Sunday, February 14, 2016

Wine Bottle Bird Feeder - Up-Cycle a Bottle and Make a Bird Feeder

I love seeing and hearing the birds in our yard. This spring I want to be prepared to make our yard a great neighborhood for our winged friends by providing plenty of houses, feeders and baths. In my last posts, I made a Mid Century Modern Bird House. This time I up-cycled a bottle to make a feeder.

I've seen similar feeders on Pinterest but they looked a bit "rustic" with hard edges and exposed joints. I also wasn't sure how functional the ones I saw were, because I didn't see any that provided for drainage in the seed tray. I knew the time was right to tackle this re-purposing project when I came across an empty gin bottle at an estate sale today (free!) and my new
Proxxon MICRO Bandsaw MBS/E was sitting in my living room, waiting to be used.

I grabbed some scraps of rough cedar 1x6 left over from the bird house project and set to work on a table in our spare bedroom. Most of the bench top Proxxon tools include an adapter to connect a vacuum cleaner, making them great to use in the house. Practically all the saw dust collects in the vacuum! While I worked on the wood pieces, Joe Morgan worked on the metal embellishments.

The Pattern/Measurements

The bottle I used was about 12" tall, so these measurements are based on that. This is a bird feeder, not a fine piece of furniture, so don't worry about being precise.  Here's how I figured out the measurements for my feeder so you can see how you might adjust them to fit the bottle you're using.

Rough cedar 1x6 is about 5-1/4" wide. So, a circle that fits over that would be 5-1/4" in diameter. The half-circle would be 2-5/8" tall.

You need 3/4" from the bottom of the bottle to the top of the feed tray so there's room for the seed to come out.

The feed tray base (without counting the "lip") is 3/4" thick.

So, the length of the back piece is: 18-3/4", which is 2-5/8" (top half circle) + 12" (bottle) + 3/4" (space from neck to tray) + 3/4" tray + 2-5/8" (bottom half circle)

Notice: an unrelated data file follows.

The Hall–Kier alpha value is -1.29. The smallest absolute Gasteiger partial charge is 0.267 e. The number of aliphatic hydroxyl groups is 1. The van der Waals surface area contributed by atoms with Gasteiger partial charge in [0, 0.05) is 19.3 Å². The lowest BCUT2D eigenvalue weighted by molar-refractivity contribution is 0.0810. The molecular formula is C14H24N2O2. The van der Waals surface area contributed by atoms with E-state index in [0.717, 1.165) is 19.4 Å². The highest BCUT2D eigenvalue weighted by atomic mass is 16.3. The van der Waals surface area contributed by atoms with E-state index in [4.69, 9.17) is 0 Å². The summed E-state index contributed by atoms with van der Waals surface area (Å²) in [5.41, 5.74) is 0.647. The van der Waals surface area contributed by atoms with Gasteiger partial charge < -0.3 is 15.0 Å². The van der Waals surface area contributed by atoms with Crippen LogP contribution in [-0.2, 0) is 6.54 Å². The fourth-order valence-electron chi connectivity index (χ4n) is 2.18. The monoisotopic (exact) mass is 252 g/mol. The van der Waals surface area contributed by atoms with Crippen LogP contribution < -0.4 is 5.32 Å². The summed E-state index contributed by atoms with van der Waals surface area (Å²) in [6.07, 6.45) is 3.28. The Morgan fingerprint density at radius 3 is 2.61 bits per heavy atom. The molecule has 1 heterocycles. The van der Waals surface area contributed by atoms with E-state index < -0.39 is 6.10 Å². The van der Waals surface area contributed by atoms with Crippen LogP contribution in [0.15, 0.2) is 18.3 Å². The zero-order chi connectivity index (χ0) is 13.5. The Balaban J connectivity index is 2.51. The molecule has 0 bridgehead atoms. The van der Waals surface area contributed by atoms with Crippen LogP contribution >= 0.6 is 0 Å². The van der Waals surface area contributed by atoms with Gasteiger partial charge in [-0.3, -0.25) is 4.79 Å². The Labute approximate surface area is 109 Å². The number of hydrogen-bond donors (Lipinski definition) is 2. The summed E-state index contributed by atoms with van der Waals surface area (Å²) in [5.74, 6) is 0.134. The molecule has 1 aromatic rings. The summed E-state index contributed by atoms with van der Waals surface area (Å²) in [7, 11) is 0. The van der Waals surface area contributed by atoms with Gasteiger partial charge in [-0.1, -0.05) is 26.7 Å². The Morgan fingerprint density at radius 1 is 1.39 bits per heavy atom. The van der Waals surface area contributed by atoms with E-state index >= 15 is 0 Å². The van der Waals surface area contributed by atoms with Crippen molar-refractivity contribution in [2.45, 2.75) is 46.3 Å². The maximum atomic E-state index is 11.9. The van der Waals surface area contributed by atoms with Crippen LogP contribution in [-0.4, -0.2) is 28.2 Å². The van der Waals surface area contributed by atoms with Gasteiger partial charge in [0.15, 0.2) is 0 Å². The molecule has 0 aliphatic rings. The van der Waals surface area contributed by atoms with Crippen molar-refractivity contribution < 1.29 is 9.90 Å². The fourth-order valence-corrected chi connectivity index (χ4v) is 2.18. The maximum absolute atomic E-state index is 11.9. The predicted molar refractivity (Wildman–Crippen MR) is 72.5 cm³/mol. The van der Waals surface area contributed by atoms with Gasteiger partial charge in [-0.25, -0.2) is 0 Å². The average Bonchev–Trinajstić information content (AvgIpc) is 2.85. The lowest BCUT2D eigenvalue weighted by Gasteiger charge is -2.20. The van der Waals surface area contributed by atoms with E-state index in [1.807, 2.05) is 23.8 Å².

The base trays are 4-3/8" long (from the back piece to the tip of the half-circle). The part that holds the neck of the bottle is 3-1/4" long.

What You'll Need

Steps To Follow 

Read these steps before you begin the project so you understand why they are in this particular order. I found this order really makes this project simple and quick.

1) Using the compass, draw the half-circles at both ends of the back piece and on one end of one seed tray and one end of the bottle neck holder.

2) Draw a line 3/4" inch in from the sides and half-circle of the seed tray from Step (1).

3) Use the Proxxon MICRO Bandsaw MBS/E to cut the curves on the ends of the back piece and on the end of the bottle neck holder.  When you're cutting large curves, be sure to cut "relief cuts" around the curve. These allow waste pieces to fall away as your cutting, making it easier to follow a long curve. 

(4) Use the Proxxon MICRO Bandsaw MBS/E to cut the inside line of the seed tray in Step (2). When you're done, this will look like you cut the letter "U" with 3/4" thick sides out of the rectangle. This will become the lip of the seed tray. Sand the cut with sandpaper. You should still have one seed tray that is untouched.

4) Use the wood glue to bond the tray lip to the feeder tray. Be sure the flat ends of the "U" line up with the end of the feeder tray. Clamp these two pieces and let them dry.